Labor momentum continues to decelerate

By: Jose Torres, Interactive Brokers’ Senior Economist

Optimism that an easing labor market may help slow inflationary pressures got a boost this morning with ADP’s National Employment Report showing that job growth slowed significantly in August. The report and this morning’s downward revision to GDP imply that the inflation-ridden, red-hot services sector may finally be reaching supply and demand balance, a welcome development relieving market players of further monetary policy intensity at the moment. This morning’s data is supporting optimism that was ignited yesterday by a weaker-than-expected Job Openings and Labor Turnover Survey release.

According to ADP, private payroll growth slowed to 177,000 in August, slightly less than the 195,000 expected and a sharp deceleration from July’s 312,000 and June’s 455,000 workforce additions. Furthermore, about a third of job gains were concentrated in the non-cyclical education and health sectors while the cyclical areas added only at the margins. Gains were broad based, however, led by the following categories:

  • Education and health services, 52,000 additions
  • Trade, transportation and utilities, 45,000 additions
  • Leisure and hospitality, 30,000 additions
  • Professional and business services, 15,000 additions
  • Manufacturing, up 12,000 additions

Other services, construction, natural resources and mining, and information all added below 10,000 jobs. The finance sector’s payrolls were unchanged during the period, which was weaker than July.

From a regional perspective, the South, Northeast, and West added 119,000, 59,000 and 13,000 jobs while the Midwest shed 15,000. Large employers added the most workers, followed by medium firms, which were trailed by small firms. Wage growth decelerated to 5.9% and 9.5% for job stayers and job changers, respectively.

GDP Revised Downward

GDP this morning was revised to 2.1% from its previously estimated 2.4%. Business investment was adjusted from 5.7% to 3.3% while consumption was bumped from 1.6% to 1.7%. The Core PCE Price Index, the Fed’s preferred inflation gauge, was adjusted lower from 3.8% to 3.7%. Corporate profits contracted for the third-consecutive quarter to a quarterly decline of 0.4% and year-over-year (y/y) decline of 6.5%. Still, corporate profits contracted at a much slower rate when compared to the previous period’s 4.1% quarterly rate contraction.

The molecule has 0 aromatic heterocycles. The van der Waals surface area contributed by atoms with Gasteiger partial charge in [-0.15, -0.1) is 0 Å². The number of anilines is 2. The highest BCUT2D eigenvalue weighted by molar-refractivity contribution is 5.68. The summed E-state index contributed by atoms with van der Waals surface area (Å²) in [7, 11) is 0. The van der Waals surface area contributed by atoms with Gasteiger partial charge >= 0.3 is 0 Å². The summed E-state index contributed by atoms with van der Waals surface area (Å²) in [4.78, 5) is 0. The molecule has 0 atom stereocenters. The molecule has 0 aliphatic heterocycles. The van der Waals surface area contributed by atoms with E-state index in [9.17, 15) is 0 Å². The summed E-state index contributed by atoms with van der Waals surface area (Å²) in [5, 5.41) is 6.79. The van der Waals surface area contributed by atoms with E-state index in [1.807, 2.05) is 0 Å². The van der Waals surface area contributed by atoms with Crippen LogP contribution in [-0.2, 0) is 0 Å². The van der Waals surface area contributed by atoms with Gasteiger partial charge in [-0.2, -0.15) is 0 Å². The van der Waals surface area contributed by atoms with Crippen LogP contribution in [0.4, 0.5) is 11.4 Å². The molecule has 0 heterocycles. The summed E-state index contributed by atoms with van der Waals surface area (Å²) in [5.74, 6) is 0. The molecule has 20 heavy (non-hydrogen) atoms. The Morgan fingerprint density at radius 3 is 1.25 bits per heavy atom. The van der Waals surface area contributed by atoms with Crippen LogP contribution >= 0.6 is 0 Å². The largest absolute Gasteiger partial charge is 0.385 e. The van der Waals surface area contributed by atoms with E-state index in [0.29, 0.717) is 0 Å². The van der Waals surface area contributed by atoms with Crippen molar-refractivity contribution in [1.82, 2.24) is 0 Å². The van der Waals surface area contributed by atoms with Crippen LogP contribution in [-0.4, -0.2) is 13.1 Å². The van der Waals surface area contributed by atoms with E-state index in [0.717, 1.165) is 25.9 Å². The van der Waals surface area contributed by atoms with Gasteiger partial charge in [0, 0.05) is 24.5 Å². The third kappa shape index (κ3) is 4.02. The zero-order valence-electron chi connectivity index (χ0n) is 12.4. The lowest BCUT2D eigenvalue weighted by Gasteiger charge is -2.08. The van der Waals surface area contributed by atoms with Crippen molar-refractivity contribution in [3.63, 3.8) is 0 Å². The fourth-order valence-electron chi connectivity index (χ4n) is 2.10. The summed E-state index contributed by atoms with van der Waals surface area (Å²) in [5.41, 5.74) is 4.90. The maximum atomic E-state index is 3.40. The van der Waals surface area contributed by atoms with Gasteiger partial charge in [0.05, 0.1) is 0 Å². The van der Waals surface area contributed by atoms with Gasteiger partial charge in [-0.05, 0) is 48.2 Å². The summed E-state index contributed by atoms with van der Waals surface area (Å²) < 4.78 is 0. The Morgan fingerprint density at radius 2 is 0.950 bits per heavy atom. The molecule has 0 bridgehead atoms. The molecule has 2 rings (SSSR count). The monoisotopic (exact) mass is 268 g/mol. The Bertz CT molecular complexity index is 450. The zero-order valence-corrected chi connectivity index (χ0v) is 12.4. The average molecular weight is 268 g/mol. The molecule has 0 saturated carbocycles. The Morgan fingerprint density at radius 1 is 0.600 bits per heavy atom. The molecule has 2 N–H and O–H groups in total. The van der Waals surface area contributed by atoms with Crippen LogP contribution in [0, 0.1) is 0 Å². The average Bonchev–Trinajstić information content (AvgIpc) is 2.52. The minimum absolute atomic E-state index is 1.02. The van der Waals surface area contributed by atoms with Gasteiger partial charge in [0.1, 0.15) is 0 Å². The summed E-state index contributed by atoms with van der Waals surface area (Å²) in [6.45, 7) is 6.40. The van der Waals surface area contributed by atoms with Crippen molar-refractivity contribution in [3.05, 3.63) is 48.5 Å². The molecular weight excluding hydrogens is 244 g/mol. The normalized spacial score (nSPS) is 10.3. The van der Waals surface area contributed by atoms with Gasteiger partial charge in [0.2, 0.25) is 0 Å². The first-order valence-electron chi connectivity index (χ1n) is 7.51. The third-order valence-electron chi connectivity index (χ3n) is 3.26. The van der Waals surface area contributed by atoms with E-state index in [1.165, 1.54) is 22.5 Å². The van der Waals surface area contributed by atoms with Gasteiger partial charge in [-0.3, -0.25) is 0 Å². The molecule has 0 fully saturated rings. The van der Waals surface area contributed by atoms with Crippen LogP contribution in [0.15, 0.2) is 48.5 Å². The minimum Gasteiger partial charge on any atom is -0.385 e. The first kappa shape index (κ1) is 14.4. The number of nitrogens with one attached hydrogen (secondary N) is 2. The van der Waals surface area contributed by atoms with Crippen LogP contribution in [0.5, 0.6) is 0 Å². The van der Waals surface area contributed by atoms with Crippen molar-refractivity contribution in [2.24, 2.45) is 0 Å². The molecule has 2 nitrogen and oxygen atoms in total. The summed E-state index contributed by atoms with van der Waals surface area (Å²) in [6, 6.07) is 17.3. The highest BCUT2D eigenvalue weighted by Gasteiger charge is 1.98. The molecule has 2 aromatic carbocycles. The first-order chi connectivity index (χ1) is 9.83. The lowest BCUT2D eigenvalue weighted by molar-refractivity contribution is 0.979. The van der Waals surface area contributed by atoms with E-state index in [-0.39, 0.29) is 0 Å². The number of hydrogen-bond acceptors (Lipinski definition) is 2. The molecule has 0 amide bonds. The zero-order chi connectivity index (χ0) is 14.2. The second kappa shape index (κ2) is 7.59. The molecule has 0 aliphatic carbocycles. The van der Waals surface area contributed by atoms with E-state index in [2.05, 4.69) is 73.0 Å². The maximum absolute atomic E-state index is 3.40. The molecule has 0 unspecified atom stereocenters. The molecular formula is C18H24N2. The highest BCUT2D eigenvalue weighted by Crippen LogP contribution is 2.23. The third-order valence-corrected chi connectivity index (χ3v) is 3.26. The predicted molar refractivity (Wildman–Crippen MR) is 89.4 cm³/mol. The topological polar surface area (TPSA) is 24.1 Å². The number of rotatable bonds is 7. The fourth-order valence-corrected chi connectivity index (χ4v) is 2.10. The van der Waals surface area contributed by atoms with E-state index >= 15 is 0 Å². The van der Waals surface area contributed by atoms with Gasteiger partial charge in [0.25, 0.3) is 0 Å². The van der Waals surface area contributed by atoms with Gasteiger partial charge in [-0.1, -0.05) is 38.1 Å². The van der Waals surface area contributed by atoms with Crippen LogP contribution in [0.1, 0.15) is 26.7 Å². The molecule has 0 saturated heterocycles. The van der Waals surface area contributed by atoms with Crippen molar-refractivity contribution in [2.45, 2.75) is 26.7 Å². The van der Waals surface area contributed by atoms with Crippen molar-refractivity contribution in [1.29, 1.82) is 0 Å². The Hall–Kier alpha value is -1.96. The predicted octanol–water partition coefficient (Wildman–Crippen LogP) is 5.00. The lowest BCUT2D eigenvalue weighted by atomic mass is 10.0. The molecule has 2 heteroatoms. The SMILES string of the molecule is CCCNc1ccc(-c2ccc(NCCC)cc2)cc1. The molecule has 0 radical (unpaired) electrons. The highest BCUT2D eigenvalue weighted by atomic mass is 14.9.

Businesses Rush to the Edge and Consumers Build Lego Structures

While the labor market may be cooling, demand for corporate computing technology is likely to increase, maintains Hewlett Packard (HP), which upgraded its earnings forecast last night. For its fiscal 12-month period ending in October, the tech company expects to generate earnings per share (EPS) between $2.11 and $2.15 compared to its earlier guidance of $2.06 to $2.14. The company’s revenue forecast for the current quarter is a range of $7.2 billion and $7.5 billion compared to the consensus expectation of $7.49 billion. For its fiscal third quarter, revenue climbed 1%, with its edge technology that facilitates computing where data is created offsetting declines in storage and data center products. The company’s second-quarter EPS of $0.49 exceeded the consensus expectation of $0.47.

Meanwhile, consumers are busy building Lego kits. For the second quarter, many big-name toy companies such as Mattel and Hasbro have experienced double-digit revenue declines, but Lego just reported that sales in its first six months of this year climbed 1% to approximately $4 billion. During the same period, however, higher costs for raw materials, shipping and energy caused Lego earnings to decline 17% y/y to $742 million. The company is addressing the higher shipping costs by opening a plant in Virginia.

Equities Eye Fourth Day of Gains

Markets are carefully bullish this morning with equities seeking their fourth consecutive daily gain. Participation is broad with most sectors higher and homebuilders leading, climbing 1.1%. Meanwhile, utilities, communication services and real estate are down. The small-cap Russell 2000 Index is leading other indices with a 0.6% gain, all of which are higher. Yields and the dollar are softer in response to this morning’s data depicting slower economic momentum. The 2- and 10-year Treasury maturities are down 3 and 2 basis points (bps) to 4.87% and 4.11% while the Dollar Index is down 36 bps to 103.12. Despite a sharp decline in U.S. inventories, WTI crude oil reversed early gains and is now unchanged on the day at $81.28 per barrel as traders examine demand uncertainty amidst pending supply developments.

Consumer and Business Challenges Escalate

The softening labor market and downward GDP revisions are favorable for curtailing inflation, but overall demand within the economy may weaken too quickly, thereby creating challenges for both corporate earnings and consumers. High levels of consumer savings resulting from record amounts of stimulus payments during the depths of the COVID-19 pandemic are dwindling while credit card debt is soaring as Americans struggle with higher costs of living. Meanwhile, many consumers will resume student loan payments next month, creating an additional strain on household finances.  At the same time, reduced job openings and slower employment growth give workers less clout in negotiating compensation. In aggregate, these factors are likely to cause consumers to cut back on their spending sharply before year-end, creating significant hurdles for corporate revenues and earnings at a time of high interest rates, persistent inflation and reduced credit availability. At this juncture, however, markets are loving weaker economic data while rooting for a soft landing without considering risks of recession and deteriorating profitability.

This post first appeared on August 30th, 2023 on IBKR Traders’ Insight



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